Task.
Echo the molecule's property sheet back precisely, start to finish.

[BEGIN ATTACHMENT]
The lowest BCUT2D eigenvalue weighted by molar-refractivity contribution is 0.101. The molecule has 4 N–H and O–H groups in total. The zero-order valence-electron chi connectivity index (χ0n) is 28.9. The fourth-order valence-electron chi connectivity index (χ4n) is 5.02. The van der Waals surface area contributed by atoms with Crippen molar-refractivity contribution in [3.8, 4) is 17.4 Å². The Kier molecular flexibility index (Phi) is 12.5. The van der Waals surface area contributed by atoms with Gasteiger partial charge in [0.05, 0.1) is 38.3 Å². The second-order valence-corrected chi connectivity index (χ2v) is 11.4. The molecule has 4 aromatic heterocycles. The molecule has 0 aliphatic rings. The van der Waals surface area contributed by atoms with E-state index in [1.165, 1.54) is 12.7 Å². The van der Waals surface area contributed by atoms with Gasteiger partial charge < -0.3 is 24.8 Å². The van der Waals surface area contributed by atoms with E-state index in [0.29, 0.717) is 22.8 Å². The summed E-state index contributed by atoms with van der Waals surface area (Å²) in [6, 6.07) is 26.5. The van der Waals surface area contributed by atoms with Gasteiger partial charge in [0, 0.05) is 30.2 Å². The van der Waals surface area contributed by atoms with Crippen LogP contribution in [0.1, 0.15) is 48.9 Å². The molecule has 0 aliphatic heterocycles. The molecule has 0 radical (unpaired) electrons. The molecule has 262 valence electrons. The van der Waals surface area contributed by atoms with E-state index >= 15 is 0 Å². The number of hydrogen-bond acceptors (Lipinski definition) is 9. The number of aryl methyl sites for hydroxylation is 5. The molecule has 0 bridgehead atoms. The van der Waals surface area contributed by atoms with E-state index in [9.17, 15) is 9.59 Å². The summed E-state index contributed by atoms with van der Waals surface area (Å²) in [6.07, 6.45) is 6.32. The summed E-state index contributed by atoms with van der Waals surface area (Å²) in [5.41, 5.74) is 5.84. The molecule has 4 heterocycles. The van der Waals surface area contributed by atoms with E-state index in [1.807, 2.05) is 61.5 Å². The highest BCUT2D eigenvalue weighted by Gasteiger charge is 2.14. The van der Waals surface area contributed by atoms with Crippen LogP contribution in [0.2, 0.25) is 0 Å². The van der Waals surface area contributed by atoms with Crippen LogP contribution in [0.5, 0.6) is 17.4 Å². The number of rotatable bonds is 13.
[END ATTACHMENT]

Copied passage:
The lowest BCUT2D eigenvalue weighted by molar-refractivity contribution is 0.101. The molecule has 4 N–H and O–H groups in total. The zero-order valence-electron chi connectivity index (χ0n) is 28.9. The fourth-order valence-electron chi connectivity index (χ4n) is 5.02. The van der Waals surface area contributed by atoms with Crippen molar-refractivity contribution in [3.8, 4) is 17.4 Å². The Kier molecular flexibility index (Phi) is 12.5. The van der Waals surface area contributed by atoms with Gasteiger partial charge in [0.05, 0.1) is 38.3 Å². The second-order valence-corrected chi connectivity index (χ2v) is 11.4. The molecule has 4 aromatic heterocycles. The molecule has 0 aliphatic rings. The van der Waals surface area contributed by atoms with E-state index in [1.165, 1.54) is 12.7 Å². The van der Waals surface area contributed by atoms with Gasteiger partial charge < -0.3 is 24.8 Å². The van der Waals surface area contributed by atoms with E-state index in [0.29, 0.717) is 22.8 Å². The summed E-state index contributed by atoms with van der Waals surface area (Å²) in [6, 6.07) is 26.5. The van der Waals surface area contributed by atoms with Gasteiger partial charge in [0, 0.05) is 30.2 Å². The van der Waals surface area contributed by atoms with Crippen LogP contribution in [0.1, 0.15) is 48.9 Å². The molecule has 0 aliphatic heterocycles. The molecule has 0 radical (unpaired) electrons. The molecule has 262 valence electrons. The van der Waals surface area contributed by atoms with E-state index >= 15 is 0 Å². The number of hydrogen-bond acceptors (Lipinski definition) is 9. The number of aryl methyl sites for hydroxylation is 5. The molecule has 0 bridgehead atoms. The van der Waals surface area contributed by atoms with E-state index in [9.17, 15) is 9.59 Å². The summed E-state index contributed by atoms with van der Waals surface area (Å²) in [6.07, 6.45) is 6.32. The summed E-state index contributed by atoms with van der Waals surface area (Å²) in [5.41, 5.74) is 5.84. The molecule has 4 heterocycles. The van der Waals surface area contributed by atoms with E-state index in [1.807, 2.05) is 61.5 Å². The highest BCUT2D eigenvalue weighted by Gasteiger charge is 2.14. The van der Waals surface area contributed by atoms with Crippen LogP contribution in [0.2, 0.25) is 0 Å². The van der Waals surface area contributed by atoms with Crippen LogP contribution in [0.5, 0.6) is 17.4 Å². The number of rotatable bonds is 13.